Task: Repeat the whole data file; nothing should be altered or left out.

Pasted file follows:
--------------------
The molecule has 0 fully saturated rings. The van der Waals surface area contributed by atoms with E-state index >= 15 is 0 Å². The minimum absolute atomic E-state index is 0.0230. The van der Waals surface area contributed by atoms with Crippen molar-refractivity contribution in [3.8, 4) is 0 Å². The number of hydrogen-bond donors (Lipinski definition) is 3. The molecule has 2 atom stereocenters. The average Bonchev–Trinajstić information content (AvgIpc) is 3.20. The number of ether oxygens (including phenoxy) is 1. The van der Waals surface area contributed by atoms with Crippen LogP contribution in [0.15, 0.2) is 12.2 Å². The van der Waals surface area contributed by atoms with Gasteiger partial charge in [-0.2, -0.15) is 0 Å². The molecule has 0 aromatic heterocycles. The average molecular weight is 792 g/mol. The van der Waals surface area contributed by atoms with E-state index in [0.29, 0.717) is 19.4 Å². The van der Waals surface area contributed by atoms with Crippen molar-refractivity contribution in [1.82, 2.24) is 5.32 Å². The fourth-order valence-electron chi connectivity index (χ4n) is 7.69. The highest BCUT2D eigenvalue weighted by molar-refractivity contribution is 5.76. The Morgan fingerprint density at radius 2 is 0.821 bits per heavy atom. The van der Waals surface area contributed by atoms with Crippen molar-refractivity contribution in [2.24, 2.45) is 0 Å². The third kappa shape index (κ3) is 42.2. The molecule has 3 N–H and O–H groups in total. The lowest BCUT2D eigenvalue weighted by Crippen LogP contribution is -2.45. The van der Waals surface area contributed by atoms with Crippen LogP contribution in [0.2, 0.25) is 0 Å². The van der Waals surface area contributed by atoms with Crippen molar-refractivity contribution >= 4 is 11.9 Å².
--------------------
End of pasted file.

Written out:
The molecule has 0 fully saturated rings. The van der Waals surface area contributed by atoms with E-state index >= 15 is 0 Å². The minimum absolute atomic E-state index is 0.0230. The van der Waals surface area contributed by atoms with Crippen molar-refractivity contribution in [3.8, 4) is 0 Å². The number of hydrogen-bond donors (Lipinski definition) is 3. The molecule has 2 atom stereocenters. The average Bonchev–Trinajstić information content (AvgIpc) is 3.20. The number of ether oxygens (including phenoxy) is 1. The van der Waals surface area contributed by atoms with Crippen LogP contribution in [0.15, 0.2) is 12.2 Å². The van der Waals surface area contributed by atoms with Gasteiger partial charge in [-0.2, -0.15) is 0 Å². The molecule has 0 aromatic heterocycles. The average molecular weight is 792 g/mol. The van der Waals surface area contributed by atoms with E-state index in [0.29, 0.717) is 19.4 Å². The van der Waals surface area contributed by atoms with Crippen molar-refractivity contribution in [1.82, 2.24) is 5.32 Å². The fourth-order valence-electron chi connectivity index (χ4n) is 7.69. The highest BCUT2D eigenvalue weighted by molar-refractivity contribution is 5.76. The Morgan fingerprint density at radius 2 is 0.821 bits per heavy atom. The van der Waals surface area contributed by atoms with Crippen molar-refractivity contribution in [2.24, 2.45) is 0 Å². The third kappa shape index (κ3) is 42.2. The molecule has 3 N–H and O–H groups in total. The lowest BCUT2D eigenvalue weighted by Crippen LogP contribution is -2.45. The van der Waals surface area contributed by atoms with Crippen LogP contribution in [0.2, 0.25) is 0 Å². The van der Waals surface area contributed by atoms with Crippen molar-refractivity contribution >= 4 is 11.9 Å².